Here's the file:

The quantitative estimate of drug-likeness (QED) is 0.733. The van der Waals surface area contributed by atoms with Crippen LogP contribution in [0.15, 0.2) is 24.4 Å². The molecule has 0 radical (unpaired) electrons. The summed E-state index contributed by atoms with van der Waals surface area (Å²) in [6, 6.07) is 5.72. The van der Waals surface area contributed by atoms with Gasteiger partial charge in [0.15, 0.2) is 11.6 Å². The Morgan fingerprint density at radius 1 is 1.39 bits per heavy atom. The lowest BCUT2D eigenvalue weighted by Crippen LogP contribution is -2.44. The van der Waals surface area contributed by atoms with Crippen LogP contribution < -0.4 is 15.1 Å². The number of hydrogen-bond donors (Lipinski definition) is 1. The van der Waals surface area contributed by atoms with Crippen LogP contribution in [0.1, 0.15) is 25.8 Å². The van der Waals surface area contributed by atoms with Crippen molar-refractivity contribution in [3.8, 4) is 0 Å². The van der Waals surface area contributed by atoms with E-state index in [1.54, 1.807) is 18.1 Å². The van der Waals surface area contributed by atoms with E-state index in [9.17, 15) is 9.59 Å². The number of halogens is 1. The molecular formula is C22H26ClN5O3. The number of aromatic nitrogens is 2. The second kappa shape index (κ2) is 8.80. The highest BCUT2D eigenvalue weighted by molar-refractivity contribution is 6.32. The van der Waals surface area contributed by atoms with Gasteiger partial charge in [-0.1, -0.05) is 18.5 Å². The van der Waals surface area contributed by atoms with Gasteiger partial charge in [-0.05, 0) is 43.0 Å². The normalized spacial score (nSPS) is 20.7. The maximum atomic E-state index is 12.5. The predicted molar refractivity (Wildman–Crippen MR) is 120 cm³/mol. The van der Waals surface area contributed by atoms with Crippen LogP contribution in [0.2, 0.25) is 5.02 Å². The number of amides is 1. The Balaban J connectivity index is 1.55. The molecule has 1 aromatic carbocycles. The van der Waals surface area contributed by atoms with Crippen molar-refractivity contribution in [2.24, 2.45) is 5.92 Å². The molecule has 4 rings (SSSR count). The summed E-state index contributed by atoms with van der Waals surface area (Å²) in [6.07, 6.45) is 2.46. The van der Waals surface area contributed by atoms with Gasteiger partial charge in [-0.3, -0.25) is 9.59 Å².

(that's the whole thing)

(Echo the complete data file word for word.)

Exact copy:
The quantitative estimate of drug-likeness (QED) is 0.733. The van der Waals surface area contributed by atoms with Crippen LogP contribution in [0.15, 0.2) is 24.4 Å². The molecule has 0 radical (unpaired) electrons. The summed E-state index contributed by atoms with van der Waals surface area (Å²) in [6, 6.07) is 5.72. The van der Waals surface area contributed by atoms with Gasteiger partial charge in [0.15, 0.2) is 11.6 Å². The Morgan fingerprint density at radius 1 is 1.39 bits per heavy atom. The lowest BCUT2D eigenvalue weighted by Crippen LogP contribution is -2.44. The van der Waals surface area contributed by atoms with Crippen LogP contribution < -0.4 is 15.1 Å². The number of hydrogen-bond donors (Lipinski definition) is 1. The van der Waals surface area contributed by atoms with Crippen LogP contribution in [0.1, 0.15) is 25.8 Å². The van der Waals surface area contributed by atoms with Crippen molar-refractivity contribution in [3.8, 4) is 0 Å². The van der Waals surface area contributed by atoms with E-state index in [1.54, 1.807) is 18.1 Å². The van der Waals surface area contributed by atoms with E-state index in [9.17, 15) is 9.59 Å². The number of halogens is 1. The molecular formula is C22H26ClN5O3. The number of aromatic nitrogens is 2. The second kappa shape index (κ2) is 8.80. The highest BCUT2D eigenvalue weighted by molar-refractivity contribution is 6.32. The van der Waals surface area contributed by atoms with Gasteiger partial charge in [-0.1, -0.05) is 18.5 Å². The van der Waals surface area contributed by atoms with Gasteiger partial charge in [-0.05, 0) is 43.0 Å². The normalized spacial score (nSPS) is 20.7. The maximum atomic E-state index is 12.5. The predicted molar refractivity (Wildman–Crippen MR) is 120 cm³/mol. The van der Waals surface area contributed by atoms with Crippen LogP contribution in [0.2, 0.25) is 5.02 Å². The number of amides is 1. The Balaban J connectivity index is 1.55. The molecule has 1 aromatic carbocycles. The van der Waals surface area contributed by atoms with Crippen molar-refractivity contribution in [2.24, 2.45) is 5.92 Å². The molecule has 4 rings (SSSR count). The summed E-state index contributed by atoms with van der Waals surface area (Å²) in [6.07, 6.45) is 2.46. The van der Waals surface area contributed by atoms with Gasteiger partial charge in [-0.3, -0.25) is 9.59 Å².